Targeting the BCR pathway is a new and promising approach to treat MCL, and ibrutinib as a clinically used drug targeting this pathway in MCL shows favorable response rates31,32. Unfortunately, subsequent studies have revealed that some patients develop resistance upon ibrutinib treatment and relapse7,33. Therefore, efforts have been made to develop second-generation BCR inhibitors and to decipher the formation of drug resistance in MCL. In our own and other studies, it was shown that the MAVER-1 cell line is resistant to the two inhibitors ibrutinib and sotrastaurin, whereas the cell line REC-1 is sensitive9,25. Rahal et al. further postulated an important role of the alternative NFκB pathway in BCR inhibitor resistance for MCL cells, as, for example, the resistant MAVER-1 cell line harbors a biallelic deletion of TRAF39. TRAF3 has an inhibitory function in regulating the alternative NFκB pathway34. Apart from specific mutations, microenvironmental factors can also influence the activity of the alternative NFκB pathway. Particularly, for MCL, stromal cells have been shown to activate this signaling pathway35. Therefore, we questioned the role of external signaling on the alternative NFκB pathway in MCL and its effect on drug responses.

Our data illustrate the high basal activity of the alternative NFκB pathway in MAVER-1 cells compared to that in REC-1 cells, most likely caused by the TRAF3 deletion in MAVER.1 cells. In addition, MAVER-1 cells show lower p100 levels than REC-1 cells, arguing not only for a higher activity of the alternative NFκB pathway but also for a lower activity of the basal classical NFκB signaling pathway, as p100 is a target of classical NFκB signaling22,27. Additionally, Supplementary Figure 1 illustrates the reduction of p100 levels in the context of CD40L treatment and additional inhibition of the classical pathway, underlining the activating role of CD40L on alternative NFκB signaling in MCL cells. Furthermore, MAVER-1 cells are less dependent on classical NFκB signaling, leading to the assumption that alternative NFκB signaling in part may substitute for classical signaling in MCL cells.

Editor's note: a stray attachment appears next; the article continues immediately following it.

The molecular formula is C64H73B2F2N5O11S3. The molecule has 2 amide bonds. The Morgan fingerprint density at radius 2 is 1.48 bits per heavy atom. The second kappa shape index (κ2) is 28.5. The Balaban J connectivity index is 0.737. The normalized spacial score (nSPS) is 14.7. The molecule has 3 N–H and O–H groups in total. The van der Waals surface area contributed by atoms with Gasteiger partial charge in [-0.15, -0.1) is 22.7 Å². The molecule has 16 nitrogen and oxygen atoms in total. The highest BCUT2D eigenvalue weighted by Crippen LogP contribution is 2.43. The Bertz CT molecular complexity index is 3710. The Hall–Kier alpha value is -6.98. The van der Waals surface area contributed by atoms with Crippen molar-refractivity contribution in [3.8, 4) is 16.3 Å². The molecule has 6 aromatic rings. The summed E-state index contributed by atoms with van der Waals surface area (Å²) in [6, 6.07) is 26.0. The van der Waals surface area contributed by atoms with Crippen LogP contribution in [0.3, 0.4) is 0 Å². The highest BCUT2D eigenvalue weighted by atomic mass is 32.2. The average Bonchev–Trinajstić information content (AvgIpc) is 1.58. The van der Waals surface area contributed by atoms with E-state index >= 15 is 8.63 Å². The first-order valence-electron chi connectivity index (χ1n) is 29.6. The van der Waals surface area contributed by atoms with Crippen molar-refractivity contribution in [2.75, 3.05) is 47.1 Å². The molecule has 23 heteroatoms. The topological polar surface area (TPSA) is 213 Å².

To analyze the microenvironmental effect on the activity of the alternative NFκB pathway in MCL, we chose to examine CD40L. All MCL cells, as other B cells, express its receptor CD4036, and CD40L is expressed not only on T cells but also on other cell types37,38, which are common in the MCL microenvironment. Therefore, the CD40L-CD40 interaction and the CD40L-rich microenvironment play a part in the pathogenesis of MCL39. In addition, Chiron et al. previously described the role of CD40 stimulation on the activity of NFκB signaling in MCL20,28. In our experiments to stimulate CD40, we chose a highly active recombinant oligomer from Enzo, which mimics the in vivo-occurring membrane-assisted aggregation of CD40L. Our study showed a significant proliferative effect of CD40L stimulation on REC-1 cells and (to a lesser extent) on MAVER-1 cells. These data are contradictive to reports describing an antiproliferative effect of CD40L on MCL cell lines40 but are in line with other studies describing the CD40-system15,39. Furthermore, CD40L stimulation induced alternative NFκB pathway signaling in both cell lines. This activation rescued REC-1 cells from IKK2 inhibition-mediated toxicity and is therefore independent of signaling via CD40 on the classical NFκB pathway.

Because Rahal et al. previously postulated the possibility of activating mutations of alternative NFκB pathway members to substitute for dependency on BCR signaling, these data indicate the potential of microenvironmentally induced alternative NFκB signaling to substitute for classical NFκB signaling in dependent cells.